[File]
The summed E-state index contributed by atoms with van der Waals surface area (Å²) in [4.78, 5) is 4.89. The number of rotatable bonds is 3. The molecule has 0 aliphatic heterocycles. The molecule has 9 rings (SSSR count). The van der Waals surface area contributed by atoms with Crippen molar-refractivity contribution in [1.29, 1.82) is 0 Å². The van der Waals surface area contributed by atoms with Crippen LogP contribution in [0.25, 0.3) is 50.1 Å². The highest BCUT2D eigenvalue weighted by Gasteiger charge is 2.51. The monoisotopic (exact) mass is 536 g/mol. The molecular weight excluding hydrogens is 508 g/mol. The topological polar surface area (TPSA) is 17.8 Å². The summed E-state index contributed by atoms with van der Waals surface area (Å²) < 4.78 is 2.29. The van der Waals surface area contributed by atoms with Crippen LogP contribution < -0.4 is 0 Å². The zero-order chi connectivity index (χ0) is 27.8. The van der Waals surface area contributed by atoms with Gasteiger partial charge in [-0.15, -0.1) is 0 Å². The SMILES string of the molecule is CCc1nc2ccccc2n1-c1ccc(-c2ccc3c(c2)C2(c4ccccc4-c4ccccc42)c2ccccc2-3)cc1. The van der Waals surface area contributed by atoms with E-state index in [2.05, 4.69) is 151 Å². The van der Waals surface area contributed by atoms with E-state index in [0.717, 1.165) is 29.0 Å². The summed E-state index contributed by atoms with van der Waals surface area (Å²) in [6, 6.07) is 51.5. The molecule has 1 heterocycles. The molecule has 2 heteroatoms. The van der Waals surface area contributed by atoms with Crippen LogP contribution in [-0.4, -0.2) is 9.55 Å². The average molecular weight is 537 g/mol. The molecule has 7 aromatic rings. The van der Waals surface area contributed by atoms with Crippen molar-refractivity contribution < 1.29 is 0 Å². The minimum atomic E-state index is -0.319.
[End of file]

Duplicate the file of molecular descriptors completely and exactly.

The summed E-state index contributed by atoms with van der Waals surface area (Å²) in [4.78, 5) is 4.89. The number of rotatable bonds is 3. The molecule has 0 aliphatic heterocycles. The molecule has 9 rings (SSSR count). The van der Waals surface area contributed by atoms with Crippen molar-refractivity contribution in [1.29, 1.82) is 0 Å². The van der Waals surface area contributed by atoms with Crippen LogP contribution in [0.25, 0.3) is 50.1 Å². The highest BCUT2D eigenvalue weighted by Gasteiger charge is 2.51. The monoisotopic (exact) mass is 536 g/mol. The molecular weight excluding hydrogens is 508 g/mol. The topological polar surface area (TPSA) is 17.8 Å². The summed E-state index contributed by atoms with van der Waals surface area (Å²) < 4.78 is 2.29. The van der Waals surface area contributed by atoms with Crippen LogP contribution < -0.4 is 0 Å². The zero-order chi connectivity index (χ0) is 27.8. The van der Waals surface area contributed by atoms with Gasteiger partial charge in [-0.15, -0.1) is 0 Å². The SMILES string of the molecule is CCc1nc2ccccc2n1-c1ccc(-c2ccc3c(c2)C2(c4ccccc4-c4ccccc42)c2ccccc2-3)cc1. The van der Waals surface area contributed by atoms with E-state index in [2.05, 4.69) is 151 Å². The van der Waals surface area contributed by atoms with E-state index in [0.717, 1.165) is 29.0 Å². The summed E-state index contributed by atoms with van der Waals surface area (Å²) in [6, 6.07) is 51.5. The molecule has 1 heterocycles. The molecule has 2 heteroatoms. The van der Waals surface area contributed by atoms with Crippen LogP contribution in [-0.4, -0.2) is 9.55 Å². The average molecular weight is 537 g/mol. The molecule has 7 aromatic rings. The van der Waals surface area contributed by atoms with Crippen molar-refractivity contribution < 1.29 is 0 Å². The minimum atomic E-state index is -0.319.